Almost two-thirds of younger employees (64 percent) check their social media or do online banking with their work devices, according to the study. While 37 percent of Baby Boomers are guilty of this, too, the difference is the level of risk that they're exposing the company to, Midgley says. "Maybe the Boomer is sending emails to his or her spouse, or checking sports scores. Millennials tend to use more social media apps" without considering security configurations. "How many people don't set privacy settings on Instagram and Facebook? The more often the device is used for personal use, the greater the exposure to the organization."

2. Millennials modify their default settings.

More than a third of Millennials (35 percent) have worked around settings on their employer-issued device, compared to 22 percent of Gen Xers and 8 percent of Baby Boomers, according to the report. This could be as savvy as jail-breaking a device or as simple as downloading an unapproved app or adding their own VPN to access blocked sites. "IT usually sets standards for how apps should be used. Often they will be bypassing set security parameters defined by the organization" and putting the company at risk, Midgley says.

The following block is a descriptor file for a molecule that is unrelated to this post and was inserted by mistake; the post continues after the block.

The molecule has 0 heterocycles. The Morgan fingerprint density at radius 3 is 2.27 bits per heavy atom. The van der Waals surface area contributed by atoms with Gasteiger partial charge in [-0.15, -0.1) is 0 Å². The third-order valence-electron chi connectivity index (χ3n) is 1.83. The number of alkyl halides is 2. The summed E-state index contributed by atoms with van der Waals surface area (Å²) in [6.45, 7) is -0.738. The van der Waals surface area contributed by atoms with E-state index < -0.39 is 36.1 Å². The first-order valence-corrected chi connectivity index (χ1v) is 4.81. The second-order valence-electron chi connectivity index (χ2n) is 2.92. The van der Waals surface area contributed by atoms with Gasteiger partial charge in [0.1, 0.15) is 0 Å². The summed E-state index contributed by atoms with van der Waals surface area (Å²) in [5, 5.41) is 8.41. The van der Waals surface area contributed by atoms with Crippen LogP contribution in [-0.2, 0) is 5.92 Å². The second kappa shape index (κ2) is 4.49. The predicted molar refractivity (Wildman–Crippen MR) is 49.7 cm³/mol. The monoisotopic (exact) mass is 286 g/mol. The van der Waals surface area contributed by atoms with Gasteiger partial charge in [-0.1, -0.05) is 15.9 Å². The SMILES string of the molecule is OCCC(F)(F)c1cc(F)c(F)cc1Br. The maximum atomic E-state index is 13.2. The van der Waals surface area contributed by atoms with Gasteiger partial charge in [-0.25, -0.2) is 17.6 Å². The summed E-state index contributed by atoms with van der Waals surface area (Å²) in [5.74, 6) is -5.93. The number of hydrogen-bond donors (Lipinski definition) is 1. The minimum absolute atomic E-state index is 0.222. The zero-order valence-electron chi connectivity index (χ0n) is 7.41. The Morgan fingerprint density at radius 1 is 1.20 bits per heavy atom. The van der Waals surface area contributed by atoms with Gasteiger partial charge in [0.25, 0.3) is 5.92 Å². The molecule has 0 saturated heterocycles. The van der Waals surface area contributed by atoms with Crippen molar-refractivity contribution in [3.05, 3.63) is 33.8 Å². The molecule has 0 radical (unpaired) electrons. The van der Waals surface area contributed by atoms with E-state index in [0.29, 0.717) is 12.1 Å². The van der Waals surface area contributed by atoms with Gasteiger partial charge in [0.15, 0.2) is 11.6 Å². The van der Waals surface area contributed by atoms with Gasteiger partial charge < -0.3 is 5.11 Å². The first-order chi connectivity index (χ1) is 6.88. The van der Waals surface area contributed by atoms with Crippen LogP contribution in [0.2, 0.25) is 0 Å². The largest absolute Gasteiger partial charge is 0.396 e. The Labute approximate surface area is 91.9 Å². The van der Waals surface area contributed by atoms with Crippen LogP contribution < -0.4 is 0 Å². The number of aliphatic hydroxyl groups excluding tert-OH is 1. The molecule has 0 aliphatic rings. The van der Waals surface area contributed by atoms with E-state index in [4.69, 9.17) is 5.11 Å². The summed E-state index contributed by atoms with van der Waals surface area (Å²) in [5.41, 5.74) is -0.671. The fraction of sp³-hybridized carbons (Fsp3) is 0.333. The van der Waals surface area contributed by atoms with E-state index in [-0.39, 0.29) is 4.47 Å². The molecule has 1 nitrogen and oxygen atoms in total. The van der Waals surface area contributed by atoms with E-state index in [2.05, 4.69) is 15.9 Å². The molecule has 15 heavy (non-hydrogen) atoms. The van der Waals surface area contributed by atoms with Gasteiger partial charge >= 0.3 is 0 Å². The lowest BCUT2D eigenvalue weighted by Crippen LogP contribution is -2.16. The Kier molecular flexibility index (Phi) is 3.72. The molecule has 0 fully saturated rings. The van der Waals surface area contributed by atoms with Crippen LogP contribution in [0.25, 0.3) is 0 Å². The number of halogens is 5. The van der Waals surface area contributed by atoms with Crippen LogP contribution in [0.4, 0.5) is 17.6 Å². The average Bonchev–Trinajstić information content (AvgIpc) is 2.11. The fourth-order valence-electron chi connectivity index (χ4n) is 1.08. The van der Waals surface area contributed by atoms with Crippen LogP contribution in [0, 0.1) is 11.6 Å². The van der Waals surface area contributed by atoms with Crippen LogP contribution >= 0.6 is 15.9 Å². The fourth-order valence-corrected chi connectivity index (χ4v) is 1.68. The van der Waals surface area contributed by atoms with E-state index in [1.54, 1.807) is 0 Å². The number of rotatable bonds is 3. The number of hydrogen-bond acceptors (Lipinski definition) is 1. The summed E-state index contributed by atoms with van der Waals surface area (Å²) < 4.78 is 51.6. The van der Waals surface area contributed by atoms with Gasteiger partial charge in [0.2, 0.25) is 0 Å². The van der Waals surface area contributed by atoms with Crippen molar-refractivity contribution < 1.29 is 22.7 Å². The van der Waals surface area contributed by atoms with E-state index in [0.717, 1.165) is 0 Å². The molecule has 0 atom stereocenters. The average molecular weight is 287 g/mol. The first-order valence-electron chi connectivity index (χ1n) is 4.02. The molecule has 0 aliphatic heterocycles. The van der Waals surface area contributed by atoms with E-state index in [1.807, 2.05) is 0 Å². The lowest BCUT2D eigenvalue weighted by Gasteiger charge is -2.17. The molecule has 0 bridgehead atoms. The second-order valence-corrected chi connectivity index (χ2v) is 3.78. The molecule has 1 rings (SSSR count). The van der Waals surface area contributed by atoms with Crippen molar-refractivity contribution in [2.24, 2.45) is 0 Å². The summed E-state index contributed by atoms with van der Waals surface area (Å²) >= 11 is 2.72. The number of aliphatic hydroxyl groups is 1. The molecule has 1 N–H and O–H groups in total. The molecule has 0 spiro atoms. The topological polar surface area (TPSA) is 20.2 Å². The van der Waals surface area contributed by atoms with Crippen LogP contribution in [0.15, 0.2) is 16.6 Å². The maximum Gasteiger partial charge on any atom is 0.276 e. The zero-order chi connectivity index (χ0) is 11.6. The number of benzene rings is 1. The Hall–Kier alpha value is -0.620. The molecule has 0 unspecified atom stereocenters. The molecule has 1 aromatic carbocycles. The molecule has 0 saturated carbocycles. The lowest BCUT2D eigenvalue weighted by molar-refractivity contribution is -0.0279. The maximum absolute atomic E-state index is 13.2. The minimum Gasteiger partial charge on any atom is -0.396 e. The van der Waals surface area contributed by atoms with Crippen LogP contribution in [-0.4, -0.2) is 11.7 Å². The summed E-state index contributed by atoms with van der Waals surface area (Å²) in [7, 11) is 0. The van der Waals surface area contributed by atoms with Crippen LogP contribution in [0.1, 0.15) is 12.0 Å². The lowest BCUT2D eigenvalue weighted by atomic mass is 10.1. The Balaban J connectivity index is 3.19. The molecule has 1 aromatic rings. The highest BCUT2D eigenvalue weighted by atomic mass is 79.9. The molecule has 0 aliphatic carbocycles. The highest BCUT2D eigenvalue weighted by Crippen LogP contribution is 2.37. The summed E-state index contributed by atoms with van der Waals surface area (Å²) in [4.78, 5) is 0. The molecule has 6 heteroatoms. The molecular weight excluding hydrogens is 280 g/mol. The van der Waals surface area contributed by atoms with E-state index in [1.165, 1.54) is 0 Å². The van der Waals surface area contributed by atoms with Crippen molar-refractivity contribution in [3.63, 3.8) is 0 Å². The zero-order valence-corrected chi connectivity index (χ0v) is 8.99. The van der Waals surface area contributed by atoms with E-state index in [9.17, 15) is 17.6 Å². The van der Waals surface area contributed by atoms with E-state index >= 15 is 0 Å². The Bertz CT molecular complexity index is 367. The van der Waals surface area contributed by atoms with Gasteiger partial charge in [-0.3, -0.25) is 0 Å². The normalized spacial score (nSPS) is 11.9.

At German medical device manufacturer Karl Storz Endoskope in El Segundo, Calif., David O'Brien sees these types of infractions all the time.

"We've noticed that Millennials blur the lines between work and home" when it comes to mobile devices, says O'Brien, director of enterprise technology. "They install things on their laptops, mobile devices and [tablets]." The company manages about 2,200 employer-issued mobile devices, and "a good portion of them" are used by Millennials, he says.

O'Brien tries to combat the abuse through policies -- "not just ‘this is what thou shall and shall not do' -- but they want to know why we're doing it," he explains. "We've found that if we're very forthcoming with them, they get it. They still want to do it, of course. They still take their Surface tablet home and research the car they want to buy -- but at least they understand what we're doing."

3. Millennials access more ‘Not Safe For Work' content.

When it comes to social media sites where malware and phishing scams lurk, gaming sites, online shopping or video streaming, more than a quarter of Millennials access this not-safe-for-work content on company devices, compared with 15 percent of Gen Xers and 5 percent of Boomers, according to the survey.